Culture and Customs of Zambia

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Greenwood Publishing Group, Jan 1, 2006 - Social Science - 148 pages
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Zambia stands out in Africa as one of the continent's most peaceful countries. In its early years as an independent state, Zambia became a regional bulwark against imperialism and colonial domination and South African apartheid. Today, it stands out as an important example of Africa's recent democratization, experiencing both incredible success as well as some notable setbacks. The country is also one of the most urbanized in Sub-Saharan Africa. As a result of this urban influx, Zambia's diverse ethno-linguistic groups interact regularly. Moreover, many contemporary Zambian households, especially those in cities, are also exposed to the media, technology, and influences of western urbanized cultures, from Internet cafes to hip hop music. The interesting ways that tradition and modernity conflict and combine in contemporary Zambia are prime considerations in this book.

This book explores Zambia's culture, with an eye toward its historical experiences and its particular endowments. It focuses on how traditional and modern interact, and sometimes collide, in the country through topics such as religion, gender roles and family, cuisine, the arts, literature, and more. The major groups are examined to give the reader an idea about how many Zambians live.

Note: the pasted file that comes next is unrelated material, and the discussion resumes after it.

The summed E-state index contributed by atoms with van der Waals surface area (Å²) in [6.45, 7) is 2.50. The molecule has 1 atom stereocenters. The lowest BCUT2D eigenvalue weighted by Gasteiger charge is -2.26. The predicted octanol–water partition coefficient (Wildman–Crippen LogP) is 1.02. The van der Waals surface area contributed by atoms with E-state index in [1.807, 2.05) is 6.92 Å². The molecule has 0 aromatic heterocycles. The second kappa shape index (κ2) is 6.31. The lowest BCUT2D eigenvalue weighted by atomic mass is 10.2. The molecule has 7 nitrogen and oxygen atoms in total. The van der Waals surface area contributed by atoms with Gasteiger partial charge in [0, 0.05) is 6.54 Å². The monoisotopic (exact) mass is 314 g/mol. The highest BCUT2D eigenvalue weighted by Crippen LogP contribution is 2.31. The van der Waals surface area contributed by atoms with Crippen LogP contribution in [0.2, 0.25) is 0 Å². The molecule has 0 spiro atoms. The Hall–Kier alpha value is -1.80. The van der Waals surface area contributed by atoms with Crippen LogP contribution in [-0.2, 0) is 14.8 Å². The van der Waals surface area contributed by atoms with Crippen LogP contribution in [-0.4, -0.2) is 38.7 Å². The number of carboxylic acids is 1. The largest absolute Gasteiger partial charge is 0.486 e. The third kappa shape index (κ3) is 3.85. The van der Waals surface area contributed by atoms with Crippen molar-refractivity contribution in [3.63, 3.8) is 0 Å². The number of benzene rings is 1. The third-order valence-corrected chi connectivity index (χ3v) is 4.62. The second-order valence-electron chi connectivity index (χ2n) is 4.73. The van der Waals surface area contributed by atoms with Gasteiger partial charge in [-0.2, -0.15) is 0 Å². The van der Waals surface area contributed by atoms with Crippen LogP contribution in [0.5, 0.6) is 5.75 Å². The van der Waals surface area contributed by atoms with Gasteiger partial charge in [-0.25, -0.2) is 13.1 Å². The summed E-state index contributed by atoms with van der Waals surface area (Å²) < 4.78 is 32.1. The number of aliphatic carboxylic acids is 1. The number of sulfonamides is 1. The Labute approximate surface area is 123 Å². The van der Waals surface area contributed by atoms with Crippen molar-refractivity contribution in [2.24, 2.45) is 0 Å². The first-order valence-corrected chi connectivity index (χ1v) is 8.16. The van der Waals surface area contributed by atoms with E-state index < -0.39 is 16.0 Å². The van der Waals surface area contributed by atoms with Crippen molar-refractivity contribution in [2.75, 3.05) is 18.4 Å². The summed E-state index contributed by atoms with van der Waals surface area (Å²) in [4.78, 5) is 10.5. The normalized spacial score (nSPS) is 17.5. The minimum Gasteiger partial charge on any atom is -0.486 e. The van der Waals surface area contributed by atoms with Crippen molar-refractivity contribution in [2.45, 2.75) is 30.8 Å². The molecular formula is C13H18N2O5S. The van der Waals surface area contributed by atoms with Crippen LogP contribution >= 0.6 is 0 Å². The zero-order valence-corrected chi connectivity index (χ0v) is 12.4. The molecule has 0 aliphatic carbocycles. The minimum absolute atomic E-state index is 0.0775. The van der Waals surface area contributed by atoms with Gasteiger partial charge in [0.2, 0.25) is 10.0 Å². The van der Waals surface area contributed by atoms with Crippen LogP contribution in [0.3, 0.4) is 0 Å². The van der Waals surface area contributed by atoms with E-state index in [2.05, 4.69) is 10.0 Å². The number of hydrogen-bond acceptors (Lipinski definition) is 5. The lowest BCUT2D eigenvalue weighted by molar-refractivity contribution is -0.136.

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1 IntroductionLand People and History
2 Religion and Worldview
3 Literature and the Media
4 Art Architecture and Housing
5 Cuisine and Traditional Dress
6 Gender Roles Marriage and Family
7 Social Customs and Lifestyle
8 Music and Dance
Selected Bibliography

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About the author (2006)

SCOTT D. TAYLOR is Assistant Professor, School of Foreign Service and African Studies, at Georgetown University.

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